The Cowboys might have thought their scouting computer hiccuped when it claimed an Ivy League running back was one of the best players in college football. They took the chance anyway and were rewarded with the NFL Offensive Rookie of the Year. Hill tied Jim Brown's record for most yards by a rookie and he was second only to Gale Sayers in the league that season. He helped Dallas reach the Super Bowl for the first time the next season and win it all the season after that. Aaron Rodgers makes for tough competition here, but as a top-10 talent who was slipping, he wasn't the draft-day risk Hill was.
Santonio Holmes, WR, Pittsburgh Steelers, 2006, Ohio State
Geez, another Steeler. But being a Super Bowl MVP gives him the credentials to top the other 25th picks, a crop that includes Ted Washington and — wait for it — Tim Tebow.
Except for the Colts taking Harrison, it's hard to imagine what the other teams drafting ahead of the Ravens were thinking in '96. Lewis was a standout player in college who became a two-time NFL defensive player of the year and a Super Bowl MVP. That gives him the nod over Hall of Famer Joe Delamielleure and Dana Stubblefield.
Dan Marino, QB, Miami Dolphins, 1983, Pittsburgh
Perhaps the greatest value among all first-rounders. No, he didn't win a Super Bowl for the Dolphins, but he set virtually every NFL passing record. No other 27th pick comes close. Few other first-rounders in any spot do.
Darrell Green, DB, Washington Redskins, 1983, Texas A&I
The Redskins may have been hoping Marino fell to them in '83. Regardless, they did darn well, getting a speedy cornerback who was among the NFL's best for many years and part of the reason Washington won two Super Bowls and played for another title during his career. Derrick Brooks is another No. 28 pick who had a distinguished career, but not as spectacular as Green's.
After a string of Hall of Famers, a mere two-time All-Pro will have to suffice now that we're getting into the spots that are first-round newcomers. This pick reached top-tier status in 1993, and Mangold is the best of the bunch by helping the Jets get within a game of the last two Super Bowls. Nick Barnett and Michael Jenkins are next-best contenders.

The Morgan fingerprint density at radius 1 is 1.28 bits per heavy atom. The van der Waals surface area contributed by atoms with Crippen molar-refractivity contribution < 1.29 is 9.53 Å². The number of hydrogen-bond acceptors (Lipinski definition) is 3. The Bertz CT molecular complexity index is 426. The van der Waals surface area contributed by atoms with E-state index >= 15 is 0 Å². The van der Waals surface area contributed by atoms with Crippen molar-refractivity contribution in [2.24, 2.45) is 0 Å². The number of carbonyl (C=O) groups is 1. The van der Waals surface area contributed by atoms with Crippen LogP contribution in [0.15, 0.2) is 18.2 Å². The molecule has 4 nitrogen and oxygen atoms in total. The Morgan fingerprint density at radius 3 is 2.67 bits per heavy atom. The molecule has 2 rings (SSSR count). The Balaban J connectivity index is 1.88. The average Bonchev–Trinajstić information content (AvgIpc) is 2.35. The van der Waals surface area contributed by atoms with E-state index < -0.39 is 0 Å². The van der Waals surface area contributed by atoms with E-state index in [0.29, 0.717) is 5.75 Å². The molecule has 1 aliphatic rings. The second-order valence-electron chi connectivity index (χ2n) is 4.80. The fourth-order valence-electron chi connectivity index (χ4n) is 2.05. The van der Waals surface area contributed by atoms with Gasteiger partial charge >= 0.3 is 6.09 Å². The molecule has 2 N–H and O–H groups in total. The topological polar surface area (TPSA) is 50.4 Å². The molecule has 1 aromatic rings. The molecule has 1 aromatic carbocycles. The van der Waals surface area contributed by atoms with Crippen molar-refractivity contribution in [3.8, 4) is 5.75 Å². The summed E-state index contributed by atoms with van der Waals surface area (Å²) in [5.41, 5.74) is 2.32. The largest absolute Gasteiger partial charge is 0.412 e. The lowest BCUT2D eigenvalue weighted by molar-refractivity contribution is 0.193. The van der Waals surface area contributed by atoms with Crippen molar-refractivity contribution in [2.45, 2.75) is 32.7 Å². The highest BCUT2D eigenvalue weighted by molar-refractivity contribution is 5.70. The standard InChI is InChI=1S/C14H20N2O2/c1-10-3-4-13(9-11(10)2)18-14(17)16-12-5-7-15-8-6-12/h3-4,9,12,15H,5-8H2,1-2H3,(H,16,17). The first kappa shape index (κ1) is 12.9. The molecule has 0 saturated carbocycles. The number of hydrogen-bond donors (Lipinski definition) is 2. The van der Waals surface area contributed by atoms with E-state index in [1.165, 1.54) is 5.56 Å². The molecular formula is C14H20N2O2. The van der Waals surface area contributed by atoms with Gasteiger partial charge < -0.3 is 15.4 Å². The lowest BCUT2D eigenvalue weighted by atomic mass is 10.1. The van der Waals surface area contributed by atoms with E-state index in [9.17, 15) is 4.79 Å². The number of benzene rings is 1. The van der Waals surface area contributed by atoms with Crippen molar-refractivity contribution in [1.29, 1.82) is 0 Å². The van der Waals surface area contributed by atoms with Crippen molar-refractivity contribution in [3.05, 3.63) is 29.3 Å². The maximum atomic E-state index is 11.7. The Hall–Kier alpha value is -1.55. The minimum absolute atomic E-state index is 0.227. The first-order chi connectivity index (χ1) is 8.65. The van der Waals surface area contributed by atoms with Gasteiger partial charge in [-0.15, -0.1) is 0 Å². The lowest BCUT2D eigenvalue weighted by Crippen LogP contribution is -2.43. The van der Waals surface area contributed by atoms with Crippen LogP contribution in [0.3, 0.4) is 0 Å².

Reggie Wayne, WR, Indianapolis Colts, 2001, Miami (Fla.)
Kudos to Peyton Manning for helping put another guy on this list, even if he's not on here himself. Wayne went from excelling alongside Harrison to proving worthy of taking over as the main man, keeping the Colts near the top of the NFL and getting them to another Super Bowl. He beats a solid field that includes teammate Joseph Addai, Heath Miller and Keith Bulluck.
Welcome to the party, Raiders. Alas, this great pick is likely to leave the club when free agency begins. They've already made the two-time All-Pro, and NFL man of the year for all his off-field good deeds, the highest-paid defensive back. Now he's expected to cash in again. His toughest competition here was Todd Heap.
The way this powerhouse club has been built, it's fitting that its only appearance on this list is with an interior offensive lineman taken with the final pick of the first round, out of a non-BCS school. Mankins is a two-time All-Pro who protects Tom Brady (a sixth-rounder, by the way). Other guys up for this choice were Mathias Kiwanuka and Anthony Gonzalez.
NOTE: The length of the first round has fluctuated:
25 picks — 1990.
26 picks — 1967, 1969-75.
27 picks — 1968, 1982, 1986, 1988, 1991.
28 picks — 1976-81, 1983-85, 1987, 1989, 1992.
29 picks — 1993-94.
30 picks — 1996-98.
31 picks — 1999-2001, 2008.
32 picks — 1995, 2002-7, 2009-10.
This list did not take into consideration supplemental first-rounders.